Author: Charles Fairbanks
Publisher: University of Alabama Press
Release Date: 2003-03-12
A Dan Josselyn Memorial Publication A premier mound site offers a wealth of primary data on mortuary practices in the Mississippian Period. The largest prehistoric mound site in Georgia is located in modern-day Macon and is known as Ocmulgee. It was first recorded in August 1739 by General James Oglethorpe’s rangers during an expedition to the territory of the Lower Creeks. The botanist William Bartram wrote extensively of the ecology of the area during his visit in 1773, but the 1873 volume by Charles C. Jones, Antiquities of the Southern Indians, Particularly of the Georgia Tribes, was the first to treat the archaeological significance of the site. Professional excavations began at Ocmulgee in 1933 under the auspices of the Smithsonian Institution, using Civil Works Administration labor. Investigations continued under a variety of sponsorships until December 1936, when the locality was formally named a national monument. Excavation of the mounds, village sites, earth lodge, and funeral mound revealed an occupation of the Macon Plateau spanning more than 7,000 years. The funeral mound was found to contain log tombs, bundles of disarticulated bones, flexed burials, and cremations. Grave goods included uniquely patterned copper sun disks that were found at only one other site in the Southeast—the Bessemer site in Alabama—so the two ceremonial centers were established as contemporaries. In this classic work of archaeological research and analysis, Charles Fairbanks has not only offered a full treatment of the cultural development and lifeways of the builders of Ocmulgee but has also related them effectively to other known cultures of the prehistoric Southeast.
Author: David J. Hally
Publisher: University of Georgia Press
Release Date: 2009-11-01
Genre: Social Science
From 1933 to 1941, Macon was the site of the largest archaeological excavation ever undertaken in Georgia and one of the most significant archaeological projects to be initiated by the federal government during the depression. The project was administered by the National Park Service and funded at times by such government programs as the Works Progress Administration, Civilian Conservation Corps, and Civil Works Administration. At its peak in 1955, more than eight hundred laborers were employed in more than a dozen separate excavations of prehistoric mounds and villages. The best-known excavations were conducted at the Macon Plateau site, the area President Franklin D. Roosevelt proclaimed as the Ocmulgee National Monument in 1936. Although a wealth of material was recovered from the site in the 1930s, little provision was made for analyzing and reporting it. Consequently, much information is still unpublished. The sixteen essays in this volume were presented at a symposium to commemorate the fiftieth anniversary of the founding of the Ocmulgee National Monument. The symposium provided archaeologists with an opportunity to update the work begun a half-century before and to bring it into the larger context of southeastern history and general advances in archaeological research and methodology. Among the topics discussed are platform mounds, settlement patterns, agronomic practices, earth lodges, human skeletal remains, Macon Plateau culture origins, relations of site inhabitants with other aboriginal societies and Europeans, and the challenges of administering excavations and park development.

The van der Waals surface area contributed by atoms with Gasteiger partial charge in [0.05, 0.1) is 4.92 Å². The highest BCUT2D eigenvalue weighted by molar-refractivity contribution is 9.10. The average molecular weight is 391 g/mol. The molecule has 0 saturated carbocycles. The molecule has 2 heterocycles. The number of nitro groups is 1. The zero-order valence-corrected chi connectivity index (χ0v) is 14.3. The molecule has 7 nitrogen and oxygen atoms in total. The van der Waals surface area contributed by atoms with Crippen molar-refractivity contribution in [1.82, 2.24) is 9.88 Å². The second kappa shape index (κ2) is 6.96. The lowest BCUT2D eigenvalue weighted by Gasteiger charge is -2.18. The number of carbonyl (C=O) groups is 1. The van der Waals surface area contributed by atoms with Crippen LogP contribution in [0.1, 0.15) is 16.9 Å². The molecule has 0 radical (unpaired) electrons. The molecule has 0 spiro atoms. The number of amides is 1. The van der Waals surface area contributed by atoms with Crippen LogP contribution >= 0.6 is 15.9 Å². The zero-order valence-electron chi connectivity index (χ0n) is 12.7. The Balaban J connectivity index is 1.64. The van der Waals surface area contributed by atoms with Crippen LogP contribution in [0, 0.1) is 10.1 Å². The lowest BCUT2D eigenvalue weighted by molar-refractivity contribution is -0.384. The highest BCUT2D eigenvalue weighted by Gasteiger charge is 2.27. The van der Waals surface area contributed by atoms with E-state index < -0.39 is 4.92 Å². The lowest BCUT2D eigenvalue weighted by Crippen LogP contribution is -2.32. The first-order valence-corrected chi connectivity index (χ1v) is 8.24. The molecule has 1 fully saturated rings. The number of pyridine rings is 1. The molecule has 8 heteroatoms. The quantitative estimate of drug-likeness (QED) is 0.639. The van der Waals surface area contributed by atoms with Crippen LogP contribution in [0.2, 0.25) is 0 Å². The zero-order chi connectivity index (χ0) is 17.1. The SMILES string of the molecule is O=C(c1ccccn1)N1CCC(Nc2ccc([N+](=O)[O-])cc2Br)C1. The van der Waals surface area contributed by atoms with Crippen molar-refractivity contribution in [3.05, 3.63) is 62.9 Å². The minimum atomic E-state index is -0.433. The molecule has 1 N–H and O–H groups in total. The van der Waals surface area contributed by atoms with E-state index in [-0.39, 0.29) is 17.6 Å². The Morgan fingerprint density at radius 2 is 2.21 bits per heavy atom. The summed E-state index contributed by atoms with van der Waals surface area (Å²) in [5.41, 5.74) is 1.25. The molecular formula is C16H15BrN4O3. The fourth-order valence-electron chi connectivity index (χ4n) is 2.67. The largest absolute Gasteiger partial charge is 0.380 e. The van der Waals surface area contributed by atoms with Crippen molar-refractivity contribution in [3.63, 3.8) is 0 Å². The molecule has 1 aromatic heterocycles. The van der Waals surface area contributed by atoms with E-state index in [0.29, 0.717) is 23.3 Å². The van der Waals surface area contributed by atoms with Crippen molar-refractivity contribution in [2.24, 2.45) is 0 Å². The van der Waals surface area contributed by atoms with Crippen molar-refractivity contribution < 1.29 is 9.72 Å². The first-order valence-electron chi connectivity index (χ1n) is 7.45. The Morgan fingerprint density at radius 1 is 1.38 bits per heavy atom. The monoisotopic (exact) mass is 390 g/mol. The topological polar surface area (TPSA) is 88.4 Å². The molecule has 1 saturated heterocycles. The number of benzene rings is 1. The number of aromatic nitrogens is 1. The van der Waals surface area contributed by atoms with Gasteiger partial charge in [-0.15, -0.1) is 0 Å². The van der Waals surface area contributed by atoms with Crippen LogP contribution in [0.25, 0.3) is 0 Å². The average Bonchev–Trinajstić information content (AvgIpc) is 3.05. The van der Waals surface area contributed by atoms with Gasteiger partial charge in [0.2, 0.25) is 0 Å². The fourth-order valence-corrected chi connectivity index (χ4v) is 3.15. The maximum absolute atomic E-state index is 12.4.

Please note that the content of this book primarily consists of articles available from Wikipedia or other free sources online. Pages: 42. Chapters: Tumulus, Iowa archaeology, Hopewell tradition, Mound builder, List of burial mounds in the United States, Mississippian culture, Tocobaga, St. Johns culture, Poverty Point culture, Ancient Monuments of the Mississippi Valley, Earth lodge, Baytown culture, Marksville culture, Caloosahatchee culture, Kansas City Hopewell, Point Peninsula Complex, Deptford culture, Earthwork, Belle Glade culture, Theodore B. Schaer Mound, Platform mound, Roberts Mound, Fort Walton Culture, Glades culture, Rennert Mound Archeological District, Edith Ross Mound, Leon-Jefferson Culture, Center for American Archeology, William Pidgeon, Wesley Butler Archeological District, Etna Township Mounds, Moar Mound and Village Site, Mathew Mound, Demoret Mound, Upper Mississippian culture, Aberdeen Mound. Excerpt: A tumulus (plural tumuli) is a mound of earth and stones raised over a grave or graves. Tumuli are also known as barrows, burial mounds, Hugelgrab or kurgans, and can be found throughout much of the world. A tumulus composed largely or entirely of stones is usually referred to as a cairn. A long barrow is a long tumulus, usually for numbers of burials. The method of inhumation may involve a dolmen, a cist, a mortuary enclosure, a mortuary house or a chamber tomb. Examples of barrows include Duggleby Howe and Maeshowe. The word tumulus is Latin for 'mound' or 'small hill', from the PIE root *teuh2- with extended zero grade *tum-, 'to bulge, swell' also found in tumor, thumb, thigh and thousand. Tumulus can also refer to a formation caused by the uplift of lava on a p hoehoe flow field. The lava pushes up against the recently solidified surface creating tumuli along the surface. The funeral of Patroclus is described in book 23 of the Iliad. Patroclus is burned on a pyre, and his bones are collected into a golden urn in two layers of fat....
Author: Sarah Tarlow
Publisher: OUP Oxford
Release Date: 2013-06-06
Genre: Social Science
This Handbook reviews the state of mortuary archaeology and its practice with forty-four chapters focusing on the history of the discipline and its current scientific techniques and methods. Written by leading scholars in the field, it derives its examples and case studies from a wide range of time periods and geographical areas.